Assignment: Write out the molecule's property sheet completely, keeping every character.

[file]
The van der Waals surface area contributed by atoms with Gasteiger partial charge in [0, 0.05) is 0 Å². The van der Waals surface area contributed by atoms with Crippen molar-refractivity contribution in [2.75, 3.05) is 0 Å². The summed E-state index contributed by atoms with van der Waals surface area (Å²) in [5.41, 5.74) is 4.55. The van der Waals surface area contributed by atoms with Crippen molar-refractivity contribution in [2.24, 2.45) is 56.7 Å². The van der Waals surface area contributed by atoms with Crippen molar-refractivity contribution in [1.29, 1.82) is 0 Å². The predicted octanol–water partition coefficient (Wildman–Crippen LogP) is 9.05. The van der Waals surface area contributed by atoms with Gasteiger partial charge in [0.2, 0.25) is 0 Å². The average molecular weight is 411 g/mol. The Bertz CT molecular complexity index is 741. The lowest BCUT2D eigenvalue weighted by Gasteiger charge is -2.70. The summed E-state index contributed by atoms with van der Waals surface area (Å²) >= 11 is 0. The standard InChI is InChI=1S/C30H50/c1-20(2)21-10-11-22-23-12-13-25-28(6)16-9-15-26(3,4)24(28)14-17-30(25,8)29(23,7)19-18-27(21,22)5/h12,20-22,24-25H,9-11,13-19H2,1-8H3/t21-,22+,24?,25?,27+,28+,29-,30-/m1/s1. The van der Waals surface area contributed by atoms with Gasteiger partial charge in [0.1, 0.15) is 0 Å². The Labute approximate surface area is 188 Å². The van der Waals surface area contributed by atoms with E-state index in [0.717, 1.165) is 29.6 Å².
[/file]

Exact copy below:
The van der Waals surface area contributed by atoms with Gasteiger partial charge in [0, 0.05) is 0 Å². The van der Waals surface area contributed by atoms with Crippen molar-refractivity contribution in [2.75, 3.05) is 0 Å². The summed E-state index contributed by atoms with van der Waals surface area (Å²) in [5.41, 5.74) is 4.55. The van der Waals surface area contributed by atoms with Crippen molar-refractivity contribution in [2.24, 2.45) is 56.7 Å². The van der Waals surface area contributed by atoms with Crippen molar-refractivity contribution in [1.29, 1.82) is 0 Å². The predicted octanol–water partition coefficient (Wildman–Crippen LogP) is 9.05. The van der Waals surface area contributed by atoms with Gasteiger partial charge in [0.2, 0.25) is 0 Å². The average molecular weight is 411 g/mol. The Bertz CT molecular complexity index is 741. The lowest BCUT2D eigenvalue weighted by Gasteiger charge is -2.70. The summed E-state index contributed by atoms with van der Waals surface area (Å²) >= 11 is 0. The standard InChI is InChI=1S/C30H50/c1-20(2)21-10-11-22-23-12-13-25-28(6)16-9-15-26(3,4)24(28)14-17-30(25,8)29(23,7)19-18-27(21,22)5/h12,20-22,24-25H,9-11,13-19H2,1-8H3/t21-,22+,24?,25?,27+,28+,29-,30-/m1/s1. The van der Waals surface area contributed by atoms with Gasteiger partial charge in [0.1, 0.15) is 0 Å². The Labute approximate surface area is 188 Å². The van der Waals surface area contributed by atoms with E-state index in [0.717, 1.165) is 29.6 Å².